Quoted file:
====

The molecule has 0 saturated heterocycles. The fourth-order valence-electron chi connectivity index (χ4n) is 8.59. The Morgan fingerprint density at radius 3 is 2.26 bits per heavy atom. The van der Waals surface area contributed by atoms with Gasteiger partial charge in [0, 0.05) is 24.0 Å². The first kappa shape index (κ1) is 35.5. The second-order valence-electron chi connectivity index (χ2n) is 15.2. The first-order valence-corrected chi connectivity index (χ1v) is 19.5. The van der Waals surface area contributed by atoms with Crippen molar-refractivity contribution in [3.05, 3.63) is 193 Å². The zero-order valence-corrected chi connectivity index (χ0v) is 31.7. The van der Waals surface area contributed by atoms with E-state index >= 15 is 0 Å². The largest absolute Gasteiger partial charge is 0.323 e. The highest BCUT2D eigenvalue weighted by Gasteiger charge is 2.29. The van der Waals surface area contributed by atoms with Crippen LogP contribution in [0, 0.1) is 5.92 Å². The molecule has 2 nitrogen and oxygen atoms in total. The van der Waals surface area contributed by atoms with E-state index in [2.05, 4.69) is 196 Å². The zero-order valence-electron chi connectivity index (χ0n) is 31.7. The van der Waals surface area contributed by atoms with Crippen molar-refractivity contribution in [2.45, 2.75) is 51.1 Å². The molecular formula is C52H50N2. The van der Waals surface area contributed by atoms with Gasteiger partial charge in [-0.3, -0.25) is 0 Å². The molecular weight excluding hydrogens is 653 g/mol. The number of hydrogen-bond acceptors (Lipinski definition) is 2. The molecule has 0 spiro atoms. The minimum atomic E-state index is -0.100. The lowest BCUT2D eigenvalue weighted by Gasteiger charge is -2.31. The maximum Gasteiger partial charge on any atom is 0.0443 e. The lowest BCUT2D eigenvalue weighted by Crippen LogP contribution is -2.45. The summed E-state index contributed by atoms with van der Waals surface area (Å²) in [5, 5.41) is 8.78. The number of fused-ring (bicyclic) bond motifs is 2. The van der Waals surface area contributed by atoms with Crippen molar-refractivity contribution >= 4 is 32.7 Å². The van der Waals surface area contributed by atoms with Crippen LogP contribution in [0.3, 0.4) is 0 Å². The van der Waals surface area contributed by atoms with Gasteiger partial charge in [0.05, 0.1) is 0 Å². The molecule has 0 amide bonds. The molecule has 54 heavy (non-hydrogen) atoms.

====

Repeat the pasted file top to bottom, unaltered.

The molecule has 0 saturated heterocycles. The fourth-order valence-electron chi connectivity index (χ4n) is 8.59. The Morgan fingerprint density at radius 3 is 2.26 bits per heavy atom. The van der Waals surface area contributed by atoms with Gasteiger partial charge in [0, 0.05) is 24.0 Å². The first kappa shape index (κ1) is 35.5. The second-order valence-electron chi connectivity index (χ2n) is 15.2. The first-order valence-corrected chi connectivity index (χ1v) is 19.5. The van der Waals surface area contributed by atoms with Crippen molar-refractivity contribution in [3.05, 3.63) is 193 Å². The zero-order valence-corrected chi connectivity index (χ0v) is 31.7. The van der Waals surface area contributed by atoms with E-state index >= 15 is 0 Å². The largest absolute Gasteiger partial charge is 0.323 e. The highest BCUT2D eigenvalue weighted by Gasteiger charge is 2.29. The van der Waals surface area contributed by atoms with Crippen LogP contribution in [0, 0.1) is 5.92 Å². The molecule has 2 nitrogen and oxygen atoms in total. The van der Waals surface area contributed by atoms with E-state index in [2.05, 4.69) is 196 Å². The zero-order valence-electron chi connectivity index (χ0n) is 31.7. The van der Waals surface area contributed by atoms with Crippen molar-refractivity contribution in [2.45, 2.75) is 51.1 Å². The molecular formula is C52H50N2. The van der Waals surface area contributed by atoms with Gasteiger partial charge in [-0.3, -0.25) is 0 Å². The molecular weight excluding hydrogens is 653 g/mol. The number of hydrogen-bond acceptors (Lipinski definition) is 2. The molecule has 0 spiro atoms. The minimum atomic E-state index is -0.100. The lowest BCUT2D eigenvalue weighted by Gasteiger charge is -2.31. The maximum Gasteiger partial charge on any atom is 0.0443 e. The lowest BCUT2D eigenvalue weighted by Crippen LogP contribution is -2.45. The summed E-state index contributed by atoms with van der Waals surface area (Å²) in [5, 5.41) is 8.78. The number of fused-ring (bicyclic) bond motifs is 2. The van der Waals surface area contributed by atoms with Crippen molar-refractivity contribution >= 4 is 32.7 Å². The van der Waals surface area contributed by atoms with Crippen LogP contribution in [0.3, 0.4) is 0 Å². The van der Waals surface area contributed by atoms with Gasteiger partial charge in [0.05, 0.1) is 0 Å². The molecule has 0 amide bonds. The molecule has 54 heavy (non-hydrogen) atoms.